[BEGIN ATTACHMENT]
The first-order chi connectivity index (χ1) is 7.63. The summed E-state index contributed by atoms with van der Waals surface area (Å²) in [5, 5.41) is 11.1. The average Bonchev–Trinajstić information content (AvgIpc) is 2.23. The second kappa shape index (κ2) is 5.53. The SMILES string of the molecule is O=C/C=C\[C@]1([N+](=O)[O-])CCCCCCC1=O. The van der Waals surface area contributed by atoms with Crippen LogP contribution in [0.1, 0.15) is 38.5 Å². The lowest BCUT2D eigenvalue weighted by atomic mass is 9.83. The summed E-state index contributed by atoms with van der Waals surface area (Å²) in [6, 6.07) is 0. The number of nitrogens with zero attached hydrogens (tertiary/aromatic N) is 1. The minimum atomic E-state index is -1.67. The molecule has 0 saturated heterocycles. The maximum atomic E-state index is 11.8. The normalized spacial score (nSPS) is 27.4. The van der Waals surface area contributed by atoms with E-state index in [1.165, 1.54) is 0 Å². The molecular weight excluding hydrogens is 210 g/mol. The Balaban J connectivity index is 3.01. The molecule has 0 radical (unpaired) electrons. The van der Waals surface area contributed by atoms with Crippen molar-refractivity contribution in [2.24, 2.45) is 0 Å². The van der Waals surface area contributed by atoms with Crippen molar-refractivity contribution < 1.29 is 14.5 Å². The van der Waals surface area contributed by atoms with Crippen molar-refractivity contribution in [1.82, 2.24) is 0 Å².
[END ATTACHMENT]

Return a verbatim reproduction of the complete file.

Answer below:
The first-order chi connectivity index (χ1) is 7.63. The summed E-state index contributed by atoms with van der Waals surface area (Å²) in [5, 5.41) is 11.1. The average Bonchev–Trinajstić information content (AvgIpc) is 2.23. The second kappa shape index (κ2) is 5.53. The SMILES string of the molecule is O=C/C=C\[C@]1([N+](=O)[O-])CCCCCCC1=O. The van der Waals surface area contributed by atoms with Crippen LogP contribution in [0.1, 0.15) is 38.5 Å². The lowest BCUT2D eigenvalue weighted by atomic mass is 9.83. The summed E-state index contributed by atoms with van der Waals surface area (Å²) in [6, 6.07) is 0. The number of nitrogens with zero attached hydrogens (tertiary/aromatic N) is 1. The minimum atomic E-state index is -1.67. The molecule has 0 saturated heterocycles. The maximum atomic E-state index is 11.8. The normalized spacial score (nSPS) is 27.4. The van der Waals surface area contributed by atoms with E-state index in [1.165, 1.54) is 0 Å². The molecular weight excluding hydrogens is 210 g/mol. The Balaban J connectivity index is 3.01. The molecule has 0 radical (unpaired) electrons. The van der Waals surface area contributed by atoms with Crippen molar-refractivity contribution in [2.24, 2.45) is 0 Å². The van der Waals surface area contributed by atoms with Crippen molar-refractivity contribution < 1.29 is 14.5 Å². The van der Waals surface area contributed by atoms with Crippen molar-refractivity contribution in [1.82, 2.24) is 0 Å².